The conflict has also had a detrimental impact on the waste recycling process, which predominantly relies on scavengers who collect scrap and plastic materials from landfills and streets. However, due to factors such as power outages, the exorbitant price of oil derivatives, difficulties in accessing conflict-affected areas, and challenges in exporting materials outside Yemen, only two out of five recycling factories continue to operate, and at a limited capacity.

The Devastating Impact of Landmines and Explosives

Since the outbreak of political tensions and conflicts in the early 1960s, mine planting has become widespread in central regions in Yemen. After the country ratified the Ottawa Convention – which prohibits the manufacture, import, and laying of mines and explosive devices – Yemen became the first Arab country to eliminate anti-personnel mines, successfully destroying its stockpile. However, the escalation of political unrest in 2011 and the armed conflict in 2015 led to the indiscriminate planting of various mines in 17 governorates, often without military necessity.

As of January 2023, there were 5,892 deployed anti-personnel mines and a further 134, 632 anti-tank mines. There are 225,738 units of unexploded ordnance, while the number of other explosive devices reached 7,632. These numbers continue to rise as the conflict in Yemen persists. It is estimated that the country would need eight years to complete mine clearance even if sufficient resources and mine-laying maps were available.

The impact of mines has resulted in injuries and damages to 3,286 civilians, including 723 children, causing health issues and deformities. Additionally, 2,562 civilians have lost their lives. Among the affected areas, Taiz has the highest number of casualties and health-affected individuals, with a rate of 22%.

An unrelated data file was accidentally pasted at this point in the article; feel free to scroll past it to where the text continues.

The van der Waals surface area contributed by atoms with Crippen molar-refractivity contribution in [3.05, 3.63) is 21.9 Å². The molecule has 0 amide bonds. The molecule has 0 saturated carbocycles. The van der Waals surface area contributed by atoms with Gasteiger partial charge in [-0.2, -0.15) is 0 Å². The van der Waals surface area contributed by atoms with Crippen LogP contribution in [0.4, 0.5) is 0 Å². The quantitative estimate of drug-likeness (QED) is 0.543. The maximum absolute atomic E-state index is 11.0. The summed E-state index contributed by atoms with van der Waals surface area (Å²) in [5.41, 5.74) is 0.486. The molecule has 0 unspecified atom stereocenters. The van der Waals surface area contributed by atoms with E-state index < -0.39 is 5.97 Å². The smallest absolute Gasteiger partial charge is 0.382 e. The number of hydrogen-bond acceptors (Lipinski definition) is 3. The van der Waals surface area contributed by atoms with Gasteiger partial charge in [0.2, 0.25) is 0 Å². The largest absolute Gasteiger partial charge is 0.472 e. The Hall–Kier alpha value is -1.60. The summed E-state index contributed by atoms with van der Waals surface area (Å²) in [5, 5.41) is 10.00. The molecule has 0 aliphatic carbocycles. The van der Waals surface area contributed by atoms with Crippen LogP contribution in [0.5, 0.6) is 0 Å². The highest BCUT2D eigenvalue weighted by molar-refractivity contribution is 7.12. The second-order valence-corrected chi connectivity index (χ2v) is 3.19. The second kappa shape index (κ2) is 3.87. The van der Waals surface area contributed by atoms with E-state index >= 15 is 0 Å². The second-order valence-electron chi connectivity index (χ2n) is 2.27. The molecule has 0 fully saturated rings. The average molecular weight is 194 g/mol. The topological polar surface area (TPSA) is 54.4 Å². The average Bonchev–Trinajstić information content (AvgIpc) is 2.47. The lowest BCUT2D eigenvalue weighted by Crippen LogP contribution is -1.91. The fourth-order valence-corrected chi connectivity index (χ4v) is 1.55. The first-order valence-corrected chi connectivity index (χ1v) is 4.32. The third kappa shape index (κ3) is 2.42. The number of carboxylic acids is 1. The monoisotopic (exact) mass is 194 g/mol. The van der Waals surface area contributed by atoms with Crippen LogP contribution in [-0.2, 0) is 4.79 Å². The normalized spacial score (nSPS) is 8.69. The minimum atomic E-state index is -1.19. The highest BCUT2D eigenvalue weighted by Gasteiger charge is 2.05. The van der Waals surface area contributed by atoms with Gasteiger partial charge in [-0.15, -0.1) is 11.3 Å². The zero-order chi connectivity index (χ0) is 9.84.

The damage caused by mines extends beyond human losses. The agricultural sector has been severely affected, with 334 farms completely destroyed and the loss of approximately 2,185 livestock.

Mines have irreversible impacts on the ecosystem, deteriorating the internal structure of the soil, reducing productivity, and increasing vulnerability to erosion. For example, in Vietnam, mine contamination led to a 50% decrease in rice crop productivity, while Afghanistan witnessed the destruction of a quarter of its forests. Similarly, in Cambodia, approximately 35% of the vegetation cover has been destroyed after two decades of war. The environmental consequences of mines in Yemen require further investigation through comprehensive studies.

Furthermore, mines have been planted in coastal and marine areas, particularly around the FSO Safer vessel moored in the Red Sea, threatening its unique biodiversity. This poses a significant risk to marine organisms, mangrove forests, coral reefs, and environmentally sensitive coastal areas, as some of these areas serve as military barracks and are surrounded by mines.

Planted mines are susceptible to corrosion and contain toxic substances such as TNT and other hazardous compounds. These substances can leak into the surrounding soil or water. Over time, these compounds break down and dissolve, posing a severe risk if they enter the human body even in small amounts.